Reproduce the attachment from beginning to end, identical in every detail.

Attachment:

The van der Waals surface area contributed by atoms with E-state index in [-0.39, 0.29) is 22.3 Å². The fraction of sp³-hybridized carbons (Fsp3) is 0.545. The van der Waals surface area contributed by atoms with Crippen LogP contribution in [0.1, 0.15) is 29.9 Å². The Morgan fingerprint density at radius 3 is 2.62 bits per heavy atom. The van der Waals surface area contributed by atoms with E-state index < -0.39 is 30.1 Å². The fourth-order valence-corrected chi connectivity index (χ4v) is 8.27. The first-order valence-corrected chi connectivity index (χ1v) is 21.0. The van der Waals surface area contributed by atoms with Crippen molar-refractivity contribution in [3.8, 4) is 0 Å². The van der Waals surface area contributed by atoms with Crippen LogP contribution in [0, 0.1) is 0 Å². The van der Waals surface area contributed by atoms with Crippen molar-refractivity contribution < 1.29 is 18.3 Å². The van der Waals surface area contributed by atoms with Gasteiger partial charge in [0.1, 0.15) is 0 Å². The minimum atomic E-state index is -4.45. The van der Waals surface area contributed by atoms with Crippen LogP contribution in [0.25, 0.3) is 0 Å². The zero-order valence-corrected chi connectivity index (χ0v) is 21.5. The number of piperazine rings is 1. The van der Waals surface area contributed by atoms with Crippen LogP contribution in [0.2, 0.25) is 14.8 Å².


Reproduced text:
The van der Waals surface area contributed by atoms with E-state index in [-0.39, 0.29) is 22.3 Å². The fraction of sp³-hybridized carbons (Fsp3) is 0.545. The van der Waals surface area contributed by atoms with Crippen LogP contribution in [0.1, 0.15) is 29.9 Å². The Morgan fingerprint density at radius 3 is 2.62 bits per heavy atom. The van der Waals surface area contributed by atoms with E-state index < -0.39 is 30.1 Å². The fourth-order valence-corrected chi connectivity index (χ4v) is 8.27. The first-order valence-corrected chi connectivity index (χ1v) is 21.0. The van der Waals surface area contributed by atoms with Crippen molar-refractivity contribution in [3.8, 4) is 0 Å². The van der Waals surface area contributed by atoms with Crippen LogP contribution in [0, 0.1) is 0 Å². The van der Waals surface area contributed by atoms with Crippen molar-refractivity contribution < 1.29 is 18.3 Å². The van der Waals surface area contributed by atoms with Gasteiger partial charge in [0.1, 0.15) is 0 Å². The minimum atomic E-state index is -4.45. The van der Waals surface area contributed by atoms with Crippen LogP contribution in [0.25, 0.3) is 0 Å². The zero-order valence-corrected chi connectivity index (χ0v) is 21.5. The number of piperazine rings is 1. The van der Waals surface area contributed by atoms with Crippen LogP contribution in [0.2, 0.25) is 14.8 Å².